White Tailed Kite

The last of a small herd of wild hogs we encountered.

Everyone had a great time, and then we convened back at the church for our final evening of rest and relaxation prior to our Saturday morning flight.  Before we left the church, we spent a few last moments in the company of the Apostle Paul, reading the familiar words from I Corinthians 13.

If I speak in the tongues of men or of angels, but do not have love, I am only a resounding gong or a clanging cymbal. If I have the gift of prophecy and can fathom all mysteries and all knowledge, and if I have a faith that can move mountains, but do not have love, I am nothing. If I give all I possess to the poorand give over my body to hardship that I may boast, but do not have love, I gain nothing.

Love is patient, love is kind. It does not envy, it does not boast, it is not proud. It does not dishonor others, it is not self-seeking, it is not easily angered, it keeps no record of wrongs. Love does not delight in evil but rejoices with the truth. It always protects, always trusts, always hopes, always perseveres.

Love never fails. But where there are prophecies, they will cease; where there are tongues, they will be stilled; where there is knowledge, it will pass away. For we know in part and we prophesy in part, but when completeness comes, what is in part disappears. When I was a child, I talked like a child, I thought like a child, I reasoned like a child. When I became a man, I put the ways of childhood behind me. For now we see only a reflection as in a mirror; then we shall see face to face.Now I know in part; then I shall know fully, even as I am fully known.

And now these three remain: faith, hope and love. But the greatest of these is love.

Our challenge for the day – and all the days ahead – is to ‘liberate’ this passage from its confinement to weddings and seek to apply it to the whole of our lives.  We hope and pray that time spent here in Texas will enable us to become more a people of love in every area of our lives.  We appreciate your prayers and your presence on our journey!

Texas Mission Update 2018 #4

On Sunday, February 18, a team of seventeen folks representing The First U.P. Church of Crafton Heights left Pittsburgh to travel to Houston, where we’re spending the week seeking to share something of ourselves with our neighbors who were struck by Hurricane Harvey in August 2017.  We are working in partnership with The Fuller Center for Housing in assisting residents south of Houston.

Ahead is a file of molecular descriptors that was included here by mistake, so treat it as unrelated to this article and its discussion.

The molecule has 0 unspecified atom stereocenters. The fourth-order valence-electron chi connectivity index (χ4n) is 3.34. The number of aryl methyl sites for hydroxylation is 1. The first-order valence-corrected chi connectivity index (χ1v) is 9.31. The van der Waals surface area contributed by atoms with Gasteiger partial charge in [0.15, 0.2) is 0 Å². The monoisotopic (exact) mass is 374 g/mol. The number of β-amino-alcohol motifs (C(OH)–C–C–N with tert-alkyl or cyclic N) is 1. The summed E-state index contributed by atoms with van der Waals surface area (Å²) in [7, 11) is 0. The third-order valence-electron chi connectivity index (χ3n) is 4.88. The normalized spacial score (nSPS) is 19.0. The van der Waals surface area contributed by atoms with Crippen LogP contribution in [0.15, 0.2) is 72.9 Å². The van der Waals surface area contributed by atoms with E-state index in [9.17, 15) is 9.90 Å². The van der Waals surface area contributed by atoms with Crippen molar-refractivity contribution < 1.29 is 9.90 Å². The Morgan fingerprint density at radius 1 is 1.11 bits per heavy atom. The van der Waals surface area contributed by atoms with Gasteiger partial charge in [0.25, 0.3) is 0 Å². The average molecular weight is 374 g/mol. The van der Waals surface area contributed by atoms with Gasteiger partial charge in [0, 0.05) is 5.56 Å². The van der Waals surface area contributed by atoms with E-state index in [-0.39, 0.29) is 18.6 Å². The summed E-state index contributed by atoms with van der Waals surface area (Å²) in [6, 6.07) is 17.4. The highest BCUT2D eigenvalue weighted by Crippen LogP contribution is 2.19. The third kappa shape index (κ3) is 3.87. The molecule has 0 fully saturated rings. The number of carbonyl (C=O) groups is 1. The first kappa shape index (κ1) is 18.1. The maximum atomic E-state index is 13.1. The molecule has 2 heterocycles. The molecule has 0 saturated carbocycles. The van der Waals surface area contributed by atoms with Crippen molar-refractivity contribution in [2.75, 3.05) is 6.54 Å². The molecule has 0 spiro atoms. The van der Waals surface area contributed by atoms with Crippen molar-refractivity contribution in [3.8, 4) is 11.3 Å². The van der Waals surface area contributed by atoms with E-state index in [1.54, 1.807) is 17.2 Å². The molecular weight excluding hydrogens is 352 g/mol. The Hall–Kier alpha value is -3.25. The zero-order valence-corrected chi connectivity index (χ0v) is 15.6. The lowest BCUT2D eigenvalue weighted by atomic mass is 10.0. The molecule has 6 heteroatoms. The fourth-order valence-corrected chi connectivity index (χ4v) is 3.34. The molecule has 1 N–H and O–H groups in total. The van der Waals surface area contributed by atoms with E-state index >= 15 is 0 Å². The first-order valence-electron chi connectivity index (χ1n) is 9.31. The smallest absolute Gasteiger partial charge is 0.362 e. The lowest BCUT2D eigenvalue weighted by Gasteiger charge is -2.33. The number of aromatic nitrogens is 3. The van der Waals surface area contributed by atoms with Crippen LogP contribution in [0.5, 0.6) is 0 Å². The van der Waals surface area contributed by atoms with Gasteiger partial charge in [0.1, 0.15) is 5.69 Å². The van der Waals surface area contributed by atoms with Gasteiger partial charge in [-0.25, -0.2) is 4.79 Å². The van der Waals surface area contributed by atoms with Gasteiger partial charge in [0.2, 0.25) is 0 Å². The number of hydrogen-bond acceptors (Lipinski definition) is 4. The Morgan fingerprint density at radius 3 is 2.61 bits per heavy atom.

Thursday on our Mission Trip we split back into two teams: Gabe’s van heading back to Carrie and Caelea’s home, where they continued to pull wires, install windows, and hang drywall.  My van headed to the community of Hitchcock, where we worked on a home belonging to Melvin and Mary.  They’ve lived in this home for 43 years, and have raised five children here.  “There’s a lot of water,” Melvin said, “but where else can I go? My whole life is here.  I got through Ike, and I got through Harvey.  I don’t know about the next one, though…”

We enjoyed a great dinner (thank you, pizza delivery guy!) and then got into a rousing round of “the name game”, which brought an incredible amount of laughter to our community!

Here are a few photos of our day…

Some folks use a saw. Others make a statement. Some, like Josie, do both.

Talking with Tom, the site coordinator (L), and Carrie, the homeowner.

Lindsay has been Gabe’s apprentice all week!

Jon and Mike team up for some precision wood cuts.

Bonnie works on Mary’s kitchen

Gary working on trim boards for the flooring

Would you trust these folks to replace your soffit? With THAT board?

“Just give us 15 minutes more, Dave, and we’ll finish this side before we stop for the day…”

The “Name Game”…

Our evening discussion included being attentive to Paul’s letter to the Corinthians regarding the need for us to become givers, and to allow others the privilege of giving to us from time to time.

I am not commanding you, but I want to test the sincerity of your love by comparing it with the earnestness of others. For you know the grace of our Lord Jesus Christ, that though he was rich, yet for your sake he became poor, so that you through his poverty might become rich.